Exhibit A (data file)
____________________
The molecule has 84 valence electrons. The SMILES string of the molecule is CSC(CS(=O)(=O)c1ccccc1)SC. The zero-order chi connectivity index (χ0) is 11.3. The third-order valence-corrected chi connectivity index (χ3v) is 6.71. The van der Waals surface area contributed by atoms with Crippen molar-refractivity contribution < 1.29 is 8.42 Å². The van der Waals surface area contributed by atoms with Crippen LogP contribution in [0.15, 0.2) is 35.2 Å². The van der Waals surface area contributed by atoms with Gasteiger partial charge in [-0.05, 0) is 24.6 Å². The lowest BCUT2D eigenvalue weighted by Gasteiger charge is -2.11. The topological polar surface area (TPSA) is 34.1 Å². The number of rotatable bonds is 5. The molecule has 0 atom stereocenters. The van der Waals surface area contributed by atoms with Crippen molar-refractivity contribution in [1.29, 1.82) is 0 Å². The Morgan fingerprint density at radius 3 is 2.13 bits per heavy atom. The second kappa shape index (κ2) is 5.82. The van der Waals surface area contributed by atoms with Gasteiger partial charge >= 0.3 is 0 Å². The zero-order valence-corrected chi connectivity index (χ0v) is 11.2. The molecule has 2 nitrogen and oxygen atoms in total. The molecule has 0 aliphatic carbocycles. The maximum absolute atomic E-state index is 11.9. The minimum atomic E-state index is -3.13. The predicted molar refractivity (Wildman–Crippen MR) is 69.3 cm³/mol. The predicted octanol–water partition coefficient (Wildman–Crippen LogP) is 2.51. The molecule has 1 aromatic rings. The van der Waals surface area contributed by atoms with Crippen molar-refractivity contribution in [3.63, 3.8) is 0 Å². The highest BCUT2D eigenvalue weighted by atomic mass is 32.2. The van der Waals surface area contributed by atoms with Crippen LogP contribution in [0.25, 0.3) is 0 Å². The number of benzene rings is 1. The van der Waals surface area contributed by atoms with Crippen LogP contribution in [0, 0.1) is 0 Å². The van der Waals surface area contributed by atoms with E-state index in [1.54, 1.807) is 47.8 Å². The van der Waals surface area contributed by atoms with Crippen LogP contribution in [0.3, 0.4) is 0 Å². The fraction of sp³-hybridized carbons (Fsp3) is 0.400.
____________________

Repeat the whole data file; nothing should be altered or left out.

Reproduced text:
The molecule has 84 valence electrons. The SMILES string of the molecule is CSC(CS(=O)(=O)c1ccccc1)SC. The zero-order chi connectivity index (χ0) is 11.3. The third-order valence-corrected chi connectivity index (χ3v) is 6.71. The van der Waals surface area contributed by atoms with Crippen molar-refractivity contribution < 1.29 is 8.42 Å². The van der Waals surface area contributed by atoms with Crippen LogP contribution in [0.15, 0.2) is 35.2 Å². The van der Waals surface area contributed by atoms with Gasteiger partial charge in [-0.05, 0) is 24.6 Å². The lowest BCUT2D eigenvalue weighted by Gasteiger charge is -2.11. The topological polar surface area (TPSA) is 34.1 Å². The number of rotatable bonds is 5. The molecule has 0 atom stereocenters. The van der Waals surface area contributed by atoms with Crippen molar-refractivity contribution in [1.29, 1.82) is 0 Å². The Morgan fingerprint density at radius 3 is 2.13 bits per heavy atom. The second kappa shape index (κ2) is 5.82. The van der Waals surface area contributed by atoms with Gasteiger partial charge >= 0.3 is 0 Å². The zero-order valence-corrected chi connectivity index (χ0v) is 11.2. The molecule has 2 nitrogen and oxygen atoms in total. The molecule has 0 aliphatic carbocycles. The maximum absolute atomic E-state index is 11.9. The minimum atomic E-state index is -3.13. The predicted molar refractivity (Wildman–Crippen MR) is 69.3 cm³/mol. The predicted octanol–water partition coefficient (Wildman–Crippen LogP) is 2.51. The molecule has 1 aromatic rings. The van der Waals surface area contributed by atoms with Crippen molar-refractivity contribution in [3.63, 3.8) is 0 Å². The highest BCUT2D eigenvalue weighted by atomic mass is 32.2. The van der Waals surface area contributed by atoms with Crippen LogP contribution in [0.25, 0.3) is 0 Å². The number of benzene rings is 1. The van der Waals surface area contributed by atoms with Crippen LogP contribution in [0, 0.1) is 0 Å². The van der Waals surface area contributed by atoms with E-state index in [1.54, 1.807) is 47.8 Å². The van der Waals surface area contributed by atoms with Crippen LogP contribution in [0.3, 0.4) is 0 Å². The fraction of sp³-hybridized carbons (Fsp3) is 0.400.